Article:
When Good Advice Goes Bad

In my most recent Outside column, I prophesied that you soon won’t be able to repair your own bicycle tire:

When it happens, you’ll of course be able to blame the bike industry, which always strives to make bike technology “better” by making it more proprietary and less cross-compatible. Ironically, you’ll also be able to blame the people who want cycling to be more accessible, because telling people they should learn how to fix a flat is now “elitist” or something:

I think she and I fundamentally agree that once you start getting far enough away from home base you should know how to fix a tire. I also fully acknowledge bike people can be insufferable–on the subject saddle height, or flat repair, or which unguent to use on your crotch, or pretty much anything. I mean we’re right up there with foodies and oenophiles, just horrible, horrible, horrible people, I can’t stress that enough. Horrible!

Still, I do think that amid the current mania for purging the cycling world of all vestiges of elitism and gatekeeper behavior, we run the risk of throwing out the baby with the bathwater, or the bearings with the solvent, or however you want to look at it. Isn’t one of the biggest problems with cars that we become reliant on them to the point of helplessness? Isn’t understanding the working of your bicycle ultimately empowering? Is there not even a basic level of competence to which we should aspire?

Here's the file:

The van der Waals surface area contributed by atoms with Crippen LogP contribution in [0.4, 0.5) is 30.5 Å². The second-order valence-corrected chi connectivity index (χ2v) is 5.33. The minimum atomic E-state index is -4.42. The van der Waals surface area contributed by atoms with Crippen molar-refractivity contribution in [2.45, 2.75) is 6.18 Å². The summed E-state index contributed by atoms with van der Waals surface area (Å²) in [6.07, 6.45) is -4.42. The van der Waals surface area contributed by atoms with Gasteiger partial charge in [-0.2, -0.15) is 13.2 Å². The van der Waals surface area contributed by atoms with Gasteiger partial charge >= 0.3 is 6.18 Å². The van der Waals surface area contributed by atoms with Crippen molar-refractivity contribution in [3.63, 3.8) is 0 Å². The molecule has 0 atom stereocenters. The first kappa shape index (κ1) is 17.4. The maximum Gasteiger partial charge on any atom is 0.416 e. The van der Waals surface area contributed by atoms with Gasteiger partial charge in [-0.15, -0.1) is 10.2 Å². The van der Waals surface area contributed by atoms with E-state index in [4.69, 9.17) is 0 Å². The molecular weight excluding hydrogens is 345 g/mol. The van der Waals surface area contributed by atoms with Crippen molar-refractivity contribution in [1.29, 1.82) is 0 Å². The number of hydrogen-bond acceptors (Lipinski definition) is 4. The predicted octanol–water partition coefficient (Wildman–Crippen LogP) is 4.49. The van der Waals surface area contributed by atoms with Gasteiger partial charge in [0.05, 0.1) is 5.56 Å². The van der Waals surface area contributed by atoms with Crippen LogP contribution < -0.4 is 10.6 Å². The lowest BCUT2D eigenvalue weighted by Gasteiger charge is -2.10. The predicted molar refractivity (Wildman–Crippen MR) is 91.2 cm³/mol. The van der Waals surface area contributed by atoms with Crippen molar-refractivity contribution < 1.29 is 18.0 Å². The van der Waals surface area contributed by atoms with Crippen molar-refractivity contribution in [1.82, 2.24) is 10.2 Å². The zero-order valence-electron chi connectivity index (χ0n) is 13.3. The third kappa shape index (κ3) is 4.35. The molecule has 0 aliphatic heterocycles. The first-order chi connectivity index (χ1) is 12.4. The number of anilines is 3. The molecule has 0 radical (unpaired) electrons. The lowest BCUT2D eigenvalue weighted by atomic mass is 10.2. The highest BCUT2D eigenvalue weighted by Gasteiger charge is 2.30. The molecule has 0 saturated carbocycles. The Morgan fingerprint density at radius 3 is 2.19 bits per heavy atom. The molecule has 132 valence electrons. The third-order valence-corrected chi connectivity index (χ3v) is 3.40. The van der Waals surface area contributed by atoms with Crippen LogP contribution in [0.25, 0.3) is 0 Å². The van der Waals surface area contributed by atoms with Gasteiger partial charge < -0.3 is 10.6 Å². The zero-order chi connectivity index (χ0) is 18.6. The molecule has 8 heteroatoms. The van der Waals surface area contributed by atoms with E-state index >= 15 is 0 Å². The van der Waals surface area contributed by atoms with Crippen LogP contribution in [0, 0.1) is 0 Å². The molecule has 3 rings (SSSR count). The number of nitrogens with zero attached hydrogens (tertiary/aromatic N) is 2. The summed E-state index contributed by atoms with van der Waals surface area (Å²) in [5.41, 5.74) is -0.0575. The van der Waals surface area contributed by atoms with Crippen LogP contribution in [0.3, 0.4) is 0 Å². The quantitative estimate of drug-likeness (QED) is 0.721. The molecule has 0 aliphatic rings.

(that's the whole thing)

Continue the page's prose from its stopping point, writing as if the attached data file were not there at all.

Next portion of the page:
[Sheldon Brown Dot Com: Too Elitist for 2022.]

Don’t tell people they should learn how to fix flats, don’t say anything negative about e-bikes, just surrender to the iPhonification of cycling and keep your mouth shut. It won’t be long before it’s considered elitist to suggest that people interested in taking up bicycling may want to learn how to balance on two wheels.

Speaking of the current zeitgeist, Ultraromance and Crust are selling an aluminum bike:

Seems like a cool bike to me. Amusingly however, it seems to have elicited all sorts of hand-wringing on the Bikey Internet, and as invariably happens in every subculture the backlash to the backlash has officially arrived:

You’ve got to hand it to the roadies–whether it’s the Fixie Kids or the Wide Bar Brigade or whatever other new arrivals are attempting to challenge the drop bar hegemony, the roadies just keep doing what they do and not giving a fuck. Defining yourself in opposition to something may be cool, but being the thing everyone’s always attempting to define themselves in opposition of is even cooler, and if trends are changing the roadies are passing too quickly to notice.

As for me, I’m just trying to stay ahead of the curve:

It’s aluminum and it has skinny tires, so I think I’m covered.

Oh, by the way, if you want an unpainted aluminum bike for your mixed-terrain ramblings you don’t need to pay bespoke prices, the American M-16 I was riding for awhile can be yours for a mere $990:

[Classic Cycle]

It’s just a handelbar change away from perfection.

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